Union Sympathy

So with all the back-and-forths up at UBC, relating to the TA (and now spread) strike, I’ve been thinking about my own union sympathies, and where they come from (Actually, it’s the amazingly cogent discussion on [dim-sum], not normally a source for enlightened thought that has led me to this).

I have some true-blue roots, as it were, but fairly well buried back a generation: My paternal grandfather (I believe) was the shop steward for the Rolls Royce airplane engine plant leading up to (and after) World War II. My paternal grandmother was instrumental in women workers earning an equal wage for equal work during that time also: It was she who took ‘the test’ to prove that women could do the same work in the same time, to prove that they should get equal pay. She, of course, could do the work, and so the union could prove that they deserved equal pay.

Both my parents are academics,so not union (although Doctors have at least a professional association, the College of Physicians. My sister is also a doctor. My brother, who it must be said, I’ve long somewhat idolized, is also an academic. That being said, his work focus is in labour issues, particularly youth workers and unionization (to grossly simplify). So I read his papers, I’ve read his thesis (<— Shameless plug!), which has helped inform my opinion.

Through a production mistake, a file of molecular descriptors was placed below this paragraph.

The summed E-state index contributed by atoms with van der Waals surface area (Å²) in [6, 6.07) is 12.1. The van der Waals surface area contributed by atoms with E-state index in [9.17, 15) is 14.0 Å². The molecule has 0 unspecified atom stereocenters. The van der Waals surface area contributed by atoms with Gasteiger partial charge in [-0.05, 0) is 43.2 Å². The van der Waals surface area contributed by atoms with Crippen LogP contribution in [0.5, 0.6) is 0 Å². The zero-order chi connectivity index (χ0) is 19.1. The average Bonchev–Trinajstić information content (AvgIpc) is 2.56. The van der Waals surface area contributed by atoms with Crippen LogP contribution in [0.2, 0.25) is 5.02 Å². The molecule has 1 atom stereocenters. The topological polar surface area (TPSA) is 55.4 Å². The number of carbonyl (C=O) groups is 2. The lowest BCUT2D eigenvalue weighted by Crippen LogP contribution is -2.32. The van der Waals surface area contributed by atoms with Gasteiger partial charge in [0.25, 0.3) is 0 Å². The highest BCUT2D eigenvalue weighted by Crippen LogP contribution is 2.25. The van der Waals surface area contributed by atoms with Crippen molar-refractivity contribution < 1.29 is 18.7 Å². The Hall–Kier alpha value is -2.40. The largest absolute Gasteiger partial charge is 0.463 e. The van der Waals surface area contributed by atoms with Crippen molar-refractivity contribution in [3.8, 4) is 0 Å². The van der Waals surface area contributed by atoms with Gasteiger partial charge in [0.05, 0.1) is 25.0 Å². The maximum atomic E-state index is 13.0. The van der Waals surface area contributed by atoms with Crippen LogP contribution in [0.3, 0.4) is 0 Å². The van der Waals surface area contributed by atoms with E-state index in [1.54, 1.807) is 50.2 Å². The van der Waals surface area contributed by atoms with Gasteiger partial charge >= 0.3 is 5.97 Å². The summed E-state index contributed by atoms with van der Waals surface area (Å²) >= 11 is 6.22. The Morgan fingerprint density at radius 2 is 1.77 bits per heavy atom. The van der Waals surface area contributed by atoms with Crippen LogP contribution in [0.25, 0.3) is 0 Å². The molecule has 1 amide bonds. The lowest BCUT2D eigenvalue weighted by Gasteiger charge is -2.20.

One last critical thing happened to form my default sympathies. In high school, I saw a hotel in Toronto advertising work for students, ‘no experience required!’. So wanting a summer job, I went down to apply. There were literally hundreds, if not thousands of kids, teens to early twenties, applying to work at this hotel (they promised good wages). So I filled out the application, and was selected for an interview. And what did they ask? ‘Would you be willing to cross a picket line to work as a replacement worker in the case of a strike?’. All they wanted was scab workers, because the unionized employees were about to go on strike. And they specifically targeted those who’d be likely to be so desperate for work that they would cross a picket line. I quickly informed the interviewer in no uncertain terms that I would not. In the quirky, agro way that I get sometimes, I shouted to all the other applicants in the hall that they were just looking for scabs. I was escorted out, and that was that.

Many unions are outdated, and are having a hard time adjusting to the modern workforce. Many are as bad for their members as non-union shops can be. Unions that have expanded into non-traditional industries, where careerism is not commonplace seem to have a really hard time figuring out how to work in such an environment. That being said, in the current economic environment, a union that can be flexible to learn the ‘new’ rules of work is an increasingly important entity. So as a result of this belief, as well as a deep-seated mistrust of authority, leads my default position to be union-sympathetic.

2 Replies to “Union Sympathy”

  1. I’m doing design work for a union right now, and I’m certainly learning lots about them. I have had a primer already, as Nicole’s been in about four of them, and was the VP of her local for a while.

    Am I union-sympathetic? Well, I kind of have it out for organized groups of all kinds right now, but at the same time I think that one’s working life is extremely important and that there should be all sorts of efforts put into making sure that the workplace is worthwhile.